“People are still mystified by free improvising,” says Weasel Walter of the Flying Luttenbachers. “I think they think it’s some sort of esoteric craft that should be worshiped regardless of whether or not it’s good music. If you have to think about whether or not you’re liking the music, chances are you aren’t.”
In the tradition of the late 70s/early 80s New York-based no-wave movement, the Luttenbachers’ noisy, chaotic assault combines the seemingly disparate elements of free jazz and punk rock. Their instrumentation varies, but it usually features saxaphone in the midst of a guitar and drum squall. “I grew up listening to both [punk and free jazz] concurrently and seeing a similar aesthetic in both,” Walter explains . “Now I listen to a lot of death metal and I see a lot of things in free jazz that I see in death metal. They’re different styles, but to me a lot of the characteristics are very similar.”
The band’s stage show is partly derived from an even more surprising source: Motley Crue “We toy around with this sort of quasi-satanic image,” Walter says. Flyers for their shows have included phrases like “Hail Satan” and the menacing face they use as a logo. (It looks like a robot’s, but it could also be a lucho libre wrestler’s.) The band also owns a pentagram banner left from one of Walter’s other groups. “A few years ago I was in a Motley Crue tribute band called 2 Fast 4 Love,” he admits. But don’t take these intimations of a dark side too seriously–Walter says it’s mostly for image. “There’s so many bands and it’s such a mundane fucking thing, making music–everybody does it.”
Of the original three Luttenbachers, Walter is the only remaining member. The late saxophonist Hal Russell. who was in the lineup when they formed in December 1991, was partly responsible for the band’s name. “He was sort of a crazy old coot and we used to joke around a lot,” Walter recalls. “We kind of sat there at one practice saying ‘What are we going to call this group? He said, ‘My real [last] name’s Luttenbacher so let’s uhhhhhhh’–he used to stutter ‘call it the Luttenbachers!'” Walter suggested adding the word “flying” as a nod to the circuslike atmosphere around the band. “It’s unpronounceable, unspellable, and we’re stuck with it. But I guess we don’t mind.”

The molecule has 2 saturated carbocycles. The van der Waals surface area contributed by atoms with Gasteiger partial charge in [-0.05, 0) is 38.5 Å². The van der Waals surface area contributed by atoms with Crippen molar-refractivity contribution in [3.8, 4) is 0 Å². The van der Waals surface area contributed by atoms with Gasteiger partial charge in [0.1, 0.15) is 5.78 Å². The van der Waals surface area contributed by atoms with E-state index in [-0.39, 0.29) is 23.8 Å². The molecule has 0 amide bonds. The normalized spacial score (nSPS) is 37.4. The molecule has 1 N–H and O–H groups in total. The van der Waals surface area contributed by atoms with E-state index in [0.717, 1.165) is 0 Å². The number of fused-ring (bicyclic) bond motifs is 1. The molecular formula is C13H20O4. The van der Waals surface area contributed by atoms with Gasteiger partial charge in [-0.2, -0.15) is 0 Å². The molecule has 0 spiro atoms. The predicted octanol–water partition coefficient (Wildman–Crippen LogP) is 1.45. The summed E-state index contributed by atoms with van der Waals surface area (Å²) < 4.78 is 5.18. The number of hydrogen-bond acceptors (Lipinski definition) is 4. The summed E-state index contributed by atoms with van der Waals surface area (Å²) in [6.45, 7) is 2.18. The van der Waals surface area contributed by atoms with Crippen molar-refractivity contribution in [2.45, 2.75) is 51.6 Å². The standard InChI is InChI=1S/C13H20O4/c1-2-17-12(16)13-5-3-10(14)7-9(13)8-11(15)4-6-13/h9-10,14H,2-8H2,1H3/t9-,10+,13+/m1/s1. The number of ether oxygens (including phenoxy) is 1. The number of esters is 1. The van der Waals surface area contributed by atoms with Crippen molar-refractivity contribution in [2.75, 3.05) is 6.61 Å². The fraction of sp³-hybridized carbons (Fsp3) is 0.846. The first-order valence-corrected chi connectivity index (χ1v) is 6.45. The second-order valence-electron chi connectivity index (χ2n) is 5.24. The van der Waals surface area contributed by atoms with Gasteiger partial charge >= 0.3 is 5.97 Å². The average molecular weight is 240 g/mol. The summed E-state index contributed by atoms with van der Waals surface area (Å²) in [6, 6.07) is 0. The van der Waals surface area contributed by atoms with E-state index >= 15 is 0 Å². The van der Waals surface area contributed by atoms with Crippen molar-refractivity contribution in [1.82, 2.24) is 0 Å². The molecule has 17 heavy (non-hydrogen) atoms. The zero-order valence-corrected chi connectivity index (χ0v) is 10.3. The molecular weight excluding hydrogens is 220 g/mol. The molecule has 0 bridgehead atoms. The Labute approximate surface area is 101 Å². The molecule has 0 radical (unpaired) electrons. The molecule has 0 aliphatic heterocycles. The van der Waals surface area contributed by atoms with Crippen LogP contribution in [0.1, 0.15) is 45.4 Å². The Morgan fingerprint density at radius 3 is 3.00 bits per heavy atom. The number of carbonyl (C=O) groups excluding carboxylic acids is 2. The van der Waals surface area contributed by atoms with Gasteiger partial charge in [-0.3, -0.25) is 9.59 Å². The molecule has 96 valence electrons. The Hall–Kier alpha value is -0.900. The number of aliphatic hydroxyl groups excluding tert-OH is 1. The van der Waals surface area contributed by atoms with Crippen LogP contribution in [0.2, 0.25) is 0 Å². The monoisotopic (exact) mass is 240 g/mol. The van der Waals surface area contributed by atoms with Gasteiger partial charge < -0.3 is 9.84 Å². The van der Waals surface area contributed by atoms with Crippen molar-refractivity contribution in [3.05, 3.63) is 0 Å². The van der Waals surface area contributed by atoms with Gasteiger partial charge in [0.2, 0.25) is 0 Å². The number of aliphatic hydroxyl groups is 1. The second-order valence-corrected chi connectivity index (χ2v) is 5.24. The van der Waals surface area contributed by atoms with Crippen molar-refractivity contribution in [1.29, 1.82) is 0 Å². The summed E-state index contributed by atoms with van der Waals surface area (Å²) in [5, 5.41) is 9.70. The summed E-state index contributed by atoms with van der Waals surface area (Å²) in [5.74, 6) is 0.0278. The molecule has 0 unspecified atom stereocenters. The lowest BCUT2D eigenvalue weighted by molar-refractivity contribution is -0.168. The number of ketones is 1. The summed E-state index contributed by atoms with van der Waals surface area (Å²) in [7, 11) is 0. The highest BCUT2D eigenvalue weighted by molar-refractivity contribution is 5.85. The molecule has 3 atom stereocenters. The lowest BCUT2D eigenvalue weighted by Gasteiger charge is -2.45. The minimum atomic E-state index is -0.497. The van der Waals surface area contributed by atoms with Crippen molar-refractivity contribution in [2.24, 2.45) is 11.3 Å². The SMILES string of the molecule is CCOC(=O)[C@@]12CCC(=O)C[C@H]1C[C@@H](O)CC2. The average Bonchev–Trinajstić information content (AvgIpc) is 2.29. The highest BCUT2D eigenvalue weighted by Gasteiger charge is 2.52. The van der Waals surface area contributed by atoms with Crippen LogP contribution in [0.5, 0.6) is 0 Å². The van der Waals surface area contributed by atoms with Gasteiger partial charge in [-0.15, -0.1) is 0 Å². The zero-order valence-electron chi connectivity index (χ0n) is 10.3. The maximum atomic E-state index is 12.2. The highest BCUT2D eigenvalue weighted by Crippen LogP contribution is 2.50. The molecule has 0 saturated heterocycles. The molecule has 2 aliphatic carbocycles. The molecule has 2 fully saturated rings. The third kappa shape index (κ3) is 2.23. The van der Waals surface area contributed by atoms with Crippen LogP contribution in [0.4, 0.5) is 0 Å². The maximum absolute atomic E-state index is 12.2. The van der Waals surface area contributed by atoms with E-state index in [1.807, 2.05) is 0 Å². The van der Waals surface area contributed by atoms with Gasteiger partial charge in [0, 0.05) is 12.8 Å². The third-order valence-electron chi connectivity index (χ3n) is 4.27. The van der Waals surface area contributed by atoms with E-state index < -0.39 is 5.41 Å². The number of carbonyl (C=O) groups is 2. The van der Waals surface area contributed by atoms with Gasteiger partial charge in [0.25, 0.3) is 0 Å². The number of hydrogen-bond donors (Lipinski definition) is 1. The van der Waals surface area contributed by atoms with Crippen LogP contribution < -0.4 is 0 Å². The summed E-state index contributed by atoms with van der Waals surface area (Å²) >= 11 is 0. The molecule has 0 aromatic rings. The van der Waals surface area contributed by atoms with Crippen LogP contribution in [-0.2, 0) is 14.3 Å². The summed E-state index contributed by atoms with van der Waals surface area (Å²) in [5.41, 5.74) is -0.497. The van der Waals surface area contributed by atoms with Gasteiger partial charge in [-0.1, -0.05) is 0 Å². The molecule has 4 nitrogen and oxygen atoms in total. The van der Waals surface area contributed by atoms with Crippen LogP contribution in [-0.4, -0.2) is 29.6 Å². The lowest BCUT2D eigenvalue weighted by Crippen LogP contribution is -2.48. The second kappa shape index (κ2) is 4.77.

The band underwent the first of several personnel changes eight months after it formed. “Hal kind of lost interest when I started asserting myself, writing tunes and stuff, Walter says. “It became less fun to him and more like work, so he ditched us.” With only a week to prepare for the recording of the Luttenbachers’ first EP, 546 Seconds of Noise, Walter called saxophonist Ken Vandermark, whom he’d met a few months earlier and who would eventually replace Russell in NRG Ensemble. Vandermark came aboard and is also heard on 1389 Seconds of Noise (a title that’s about 780 seconds too long) and Constructive Destruction.
The Luttenbachers’ ranks once swelled to five and in 1994 dwindled to one. “For a while it a solo act with just me playing with tapes of 3 myself. I was playing guitar and bass clarinet,” Walter recalls. “It started out normal and then it got really weird and fucked-up as it went along.
The band has been a trio since May 1995, when Walter enlisted two friends, guitarist Chuck Falzone and bass player Bill Pisarri. Together, they recorded the new album Revenge of the Flying Luttenbachers on the local label Skin Graft. Walter has known Falzone since their kindergarten years in Rockford, and he calls Pisarri “the first intelligent person I met when I moved to Chicago.” Walter finds the band’s current music to be its most extreme; on the new record, recorded almost entirely without horns, they play loud and fast like always, but the new sound is surprisingly dense and tight. And, according to Walter, it’s on the way out. I do think Revenge is a real rock record. Now that we’ve done that, we don’t have to do that again,” he says. The group is currently recording another album, Gods of Chaos. “It’s going to be really chaotic and really insane, ” says Walter. “I’ve been joking to people that each track is going to be recorded on a different planet.”
The Flying Luttenbachers will give a free in-store performance at 7 PM Wednesday at Reckless Records, 3751 N. Broadway. Call 279-9571 for more information.